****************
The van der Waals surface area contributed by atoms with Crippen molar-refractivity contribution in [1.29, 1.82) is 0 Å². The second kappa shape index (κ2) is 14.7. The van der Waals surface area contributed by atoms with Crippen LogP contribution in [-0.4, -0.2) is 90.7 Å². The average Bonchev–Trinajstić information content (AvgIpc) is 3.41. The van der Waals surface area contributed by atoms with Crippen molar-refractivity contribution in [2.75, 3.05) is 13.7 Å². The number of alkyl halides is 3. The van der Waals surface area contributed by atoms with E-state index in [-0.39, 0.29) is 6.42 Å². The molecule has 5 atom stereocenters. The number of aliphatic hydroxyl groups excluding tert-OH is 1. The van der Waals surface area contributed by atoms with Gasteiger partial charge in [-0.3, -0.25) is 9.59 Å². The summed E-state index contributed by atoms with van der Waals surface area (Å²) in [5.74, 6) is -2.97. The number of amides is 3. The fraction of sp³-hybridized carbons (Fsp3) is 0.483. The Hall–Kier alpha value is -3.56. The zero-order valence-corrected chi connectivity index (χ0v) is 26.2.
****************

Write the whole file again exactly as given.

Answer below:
The van der Waals surface area contributed by atoms with Crippen molar-refractivity contribution in [1.29, 1.82) is 0 Å². The second kappa shape index (κ2) is 14.7. The van der Waals surface area contributed by atoms with Crippen LogP contribution in [-0.4, -0.2) is 90.7 Å². The average Bonchev–Trinajstić information content (AvgIpc) is 3.41. The van der Waals surface area contributed by atoms with Crippen molar-refractivity contribution in [2.75, 3.05) is 13.7 Å². The number of alkyl halides is 3. The van der Waals surface area contributed by atoms with E-state index in [-0.39, 0.29) is 6.42 Å². The molecule has 5 atom stereocenters. The number of aliphatic hydroxyl groups excluding tert-OH is 1. The van der Waals surface area contributed by atoms with Gasteiger partial charge in [-0.3, -0.25) is 9.59 Å². The summed E-state index contributed by atoms with van der Waals surface area (Å²) in [5.74, 6) is -2.97. The number of amides is 3. The fraction of sp³-hybridized carbons (Fsp3) is 0.483. The Hall–Kier alpha value is -3.56. The zero-order valence-corrected chi connectivity index (χ0v) is 26.2.